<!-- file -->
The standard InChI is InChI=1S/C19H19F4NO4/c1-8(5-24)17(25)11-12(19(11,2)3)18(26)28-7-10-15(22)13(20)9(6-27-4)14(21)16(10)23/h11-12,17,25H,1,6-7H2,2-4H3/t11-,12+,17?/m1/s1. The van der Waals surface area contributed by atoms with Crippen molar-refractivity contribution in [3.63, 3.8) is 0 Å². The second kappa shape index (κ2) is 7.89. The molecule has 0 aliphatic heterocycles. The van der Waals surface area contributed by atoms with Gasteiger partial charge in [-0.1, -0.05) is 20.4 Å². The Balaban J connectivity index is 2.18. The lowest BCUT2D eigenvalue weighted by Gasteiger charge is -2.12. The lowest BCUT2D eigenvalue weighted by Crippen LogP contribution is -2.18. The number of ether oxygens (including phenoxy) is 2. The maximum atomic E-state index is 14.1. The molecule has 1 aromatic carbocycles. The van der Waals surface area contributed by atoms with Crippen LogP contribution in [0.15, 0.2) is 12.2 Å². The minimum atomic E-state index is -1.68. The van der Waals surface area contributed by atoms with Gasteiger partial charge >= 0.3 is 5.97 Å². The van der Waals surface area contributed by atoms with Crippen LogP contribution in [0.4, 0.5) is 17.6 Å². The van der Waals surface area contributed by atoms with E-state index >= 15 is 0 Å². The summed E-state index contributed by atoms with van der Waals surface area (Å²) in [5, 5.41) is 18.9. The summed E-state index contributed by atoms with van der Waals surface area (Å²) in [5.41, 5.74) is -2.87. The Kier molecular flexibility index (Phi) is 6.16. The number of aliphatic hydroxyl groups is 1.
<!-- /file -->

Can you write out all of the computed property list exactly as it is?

The standard InChI is InChI=1S/C19H19F4NO4/c1-8(5-24)17(25)11-12(19(11,2)3)18(26)28-7-10-15(22)13(20)9(6-27-4)14(21)16(10)23/h11-12,17,25H,1,6-7H2,2-4H3/t11-,12+,17?/m1/s1. The van der Waals surface area contributed by atoms with Crippen molar-refractivity contribution in [3.63, 3.8) is 0 Å². The second kappa shape index (κ2) is 7.89. The molecule has 0 aliphatic heterocycles. The van der Waals surface area contributed by atoms with Gasteiger partial charge in [-0.1, -0.05) is 20.4 Å². The Balaban J connectivity index is 2.18. The lowest BCUT2D eigenvalue weighted by Gasteiger charge is -2.12. The lowest BCUT2D eigenvalue weighted by Crippen LogP contribution is -2.18. The number of ether oxygens (including phenoxy) is 2. The maximum atomic E-state index is 14.1. The molecule has 1 aromatic carbocycles. The van der Waals surface area contributed by atoms with Crippen LogP contribution in [0.15, 0.2) is 12.2 Å². The minimum atomic E-state index is -1.68. The van der Waals surface area contributed by atoms with Gasteiger partial charge >= 0.3 is 5.97 Å². The van der Waals surface area contributed by atoms with Crippen LogP contribution in [0.4, 0.5) is 17.6 Å². The van der Waals surface area contributed by atoms with E-state index >= 15 is 0 Å². The summed E-state index contributed by atoms with van der Waals surface area (Å²) in [5, 5.41) is 18.9. The summed E-state index contributed by atoms with van der Waals surface area (Å²) in [5.41, 5.74) is -2.87. The Kier molecular flexibility index (Phi) is 6.16. The number of aliphatic hydroxyl groups is 1.